Efficient feedback without using Pull requests

I thought Issues could be managed to work a lot like comments in a word processing program, but it seems to be far from the case. Adding comments to a single Issue (on a 1-program, 1-Issue model) involves a lot of jumping around if I want to link to code blocks directly. This difficulty is not raised in the otherwise great topic 🏫 Using Issues to Give Feedback to Students

I should have been using Pull requests all along, especially since (I have just found), they are so well supported in VS Code. But this brings up the issue (ha) of complexity. I teach an introductory grade 11 course and it already takes considerable time getting the students properly installed and running code from the command line. I’m not sure I want to get into branches and fixing commits made to the wrong branch, etc. that are all part of the territory of Pull requests. There will always be that one kid who will just never quite get it and whose stuff will be a mess in constant need of adjusting.

I’m wondering how other teachers have solved this feedback problem with their most novice students. Copy-paste into the LMS or a doc / download + extract + run / feedback in the LMS or doc? I’ve been trying to eliminate that download + extract phase by having cloned repos and using GitHub across the board.

If your goal is to provide students with meaningful feedback, you can simply use the Pull Requests mechanism in such a way that all the complexity stays under your responsibility.

Here’s a draft:

  • The teacher creates the branch review off of the last commit of the starter code.
  • The teacher brings up the PR with review as the base branch and master (or how they like to call it these days the main) as the compare branch.
  • The teacher and the student do use the PR dashboard with the specific purpose of exchanging comments only. Thus, no need for dealing with rebasing/pushing/merging stuff: just inline review!

As you can see, students are not required to do branching: you do it and only for the sake of the review.
Also, everything runs online within GitHub.

You can make the PR draft to prevent merging, even though merging in review won’t cause any headache. After all, review is only a dummy branch you can remove once done (or leave it, it doesn’t hurt).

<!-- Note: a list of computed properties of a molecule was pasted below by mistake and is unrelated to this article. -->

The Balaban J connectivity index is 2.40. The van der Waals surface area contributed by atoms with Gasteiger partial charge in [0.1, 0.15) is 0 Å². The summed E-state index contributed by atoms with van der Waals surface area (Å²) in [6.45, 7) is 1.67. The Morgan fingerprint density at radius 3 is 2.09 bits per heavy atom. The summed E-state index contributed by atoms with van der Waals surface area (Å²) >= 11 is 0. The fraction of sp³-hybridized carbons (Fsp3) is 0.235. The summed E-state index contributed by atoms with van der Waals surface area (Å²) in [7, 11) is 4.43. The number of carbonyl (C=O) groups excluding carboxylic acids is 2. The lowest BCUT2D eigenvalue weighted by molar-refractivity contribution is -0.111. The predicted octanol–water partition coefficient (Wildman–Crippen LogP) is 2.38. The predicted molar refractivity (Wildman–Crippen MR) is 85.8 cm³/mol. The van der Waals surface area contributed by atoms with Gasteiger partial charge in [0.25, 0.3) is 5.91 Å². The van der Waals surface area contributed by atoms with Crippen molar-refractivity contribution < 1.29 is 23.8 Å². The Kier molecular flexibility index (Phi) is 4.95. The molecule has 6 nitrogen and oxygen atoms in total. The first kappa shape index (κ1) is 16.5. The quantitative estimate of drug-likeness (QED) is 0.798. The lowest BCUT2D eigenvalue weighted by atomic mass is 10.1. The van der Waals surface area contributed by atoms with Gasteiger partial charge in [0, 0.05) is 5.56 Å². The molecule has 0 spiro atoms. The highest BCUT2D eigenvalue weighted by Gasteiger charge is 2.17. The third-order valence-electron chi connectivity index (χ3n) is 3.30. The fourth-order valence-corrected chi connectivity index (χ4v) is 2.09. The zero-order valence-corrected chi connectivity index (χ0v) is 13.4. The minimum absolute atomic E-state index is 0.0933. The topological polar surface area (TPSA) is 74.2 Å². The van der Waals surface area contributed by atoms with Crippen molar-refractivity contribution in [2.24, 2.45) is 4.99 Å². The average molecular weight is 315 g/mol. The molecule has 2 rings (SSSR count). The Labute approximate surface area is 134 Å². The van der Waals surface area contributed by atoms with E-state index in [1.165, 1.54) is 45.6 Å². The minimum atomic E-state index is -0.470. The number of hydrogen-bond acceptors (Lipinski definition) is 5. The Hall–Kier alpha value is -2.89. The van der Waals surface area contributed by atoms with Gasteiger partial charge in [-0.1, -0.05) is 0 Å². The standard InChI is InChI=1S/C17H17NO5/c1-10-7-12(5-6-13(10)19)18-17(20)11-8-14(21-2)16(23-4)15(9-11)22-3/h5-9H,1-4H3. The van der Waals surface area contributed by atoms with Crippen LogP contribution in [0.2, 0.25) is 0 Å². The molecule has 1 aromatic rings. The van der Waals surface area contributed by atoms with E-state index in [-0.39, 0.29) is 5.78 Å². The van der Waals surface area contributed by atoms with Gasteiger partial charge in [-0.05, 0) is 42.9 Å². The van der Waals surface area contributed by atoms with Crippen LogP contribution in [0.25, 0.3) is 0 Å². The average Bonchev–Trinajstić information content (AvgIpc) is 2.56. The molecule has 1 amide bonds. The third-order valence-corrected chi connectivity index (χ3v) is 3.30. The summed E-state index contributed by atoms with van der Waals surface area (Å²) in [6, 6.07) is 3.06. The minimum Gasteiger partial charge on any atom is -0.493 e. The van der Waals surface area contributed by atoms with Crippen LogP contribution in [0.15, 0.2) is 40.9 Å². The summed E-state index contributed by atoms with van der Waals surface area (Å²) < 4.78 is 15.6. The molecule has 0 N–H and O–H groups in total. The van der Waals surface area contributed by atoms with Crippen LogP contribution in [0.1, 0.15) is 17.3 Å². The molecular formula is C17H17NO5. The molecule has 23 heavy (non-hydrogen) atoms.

I’ve used this workflow and it works pretty well!

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We use a simpler model in our introductory project class. We require write access to student repositories, which allows us to create a feedback directory in their repository. We then commit and push feedback on each deliverable in a separate subdirectory under feedback that is associated with that deliverable.

We don’t cover (or encourage) branching and merging, because as physcrowley points out, there is a minority who will get their repositories completed FUBARed; with 250+ project groups, this minority becomes a serious timesink. Pull requests will be completely beyond this minority.

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I like this idea.

  • it works because I distribute my course repo as a GitHub Classroom assignment, so the permissions are already correctly set-up
  • I can work in my IDE without context switching
  • it is simple, and my students can also contribute to the feedback, just like with Issues or PRs.

I was also thinking of creating Issues in advance for groups of exercises and for projects, then having students close them, instead of the other way around. This - I now realise - is basically what was suggested in that blog post.

What’s changed is that I figured out how to configure VS Code’s PR and Issues extension to search for specific issues based on state and who performed the action → I can see a list of both open and closed issues in the repo. I still have to hop over to GitHub if I want to write comments on the issue, though :cry:


That’s 3 new ideas since I originally posted! I will definitely be able to provide more efficient feedback next time around.

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I like this idea of using issues to give students tasks to do in their assignment.

I have a bit of down time, so I’ve created a workflow that will run when students accept an assignment through GitHub Classroom (provided the feedback PR is enabled). The workflow creates a project and adds issues created from markdown files. https://github.com/markpatterson27/GitHub-Classroom-Prepopulate-Issues if anyone wants to try it out.

As for other methods of feedback, I’ve been experimenting with adding feedback messages to grading tests that are run through autograding, then auto-posting those feedback messages to the feedback PR when grading is run.

Something like this:

It still needs some work, but it saves students having to dig though action logs to find where they’ve gone wrong.

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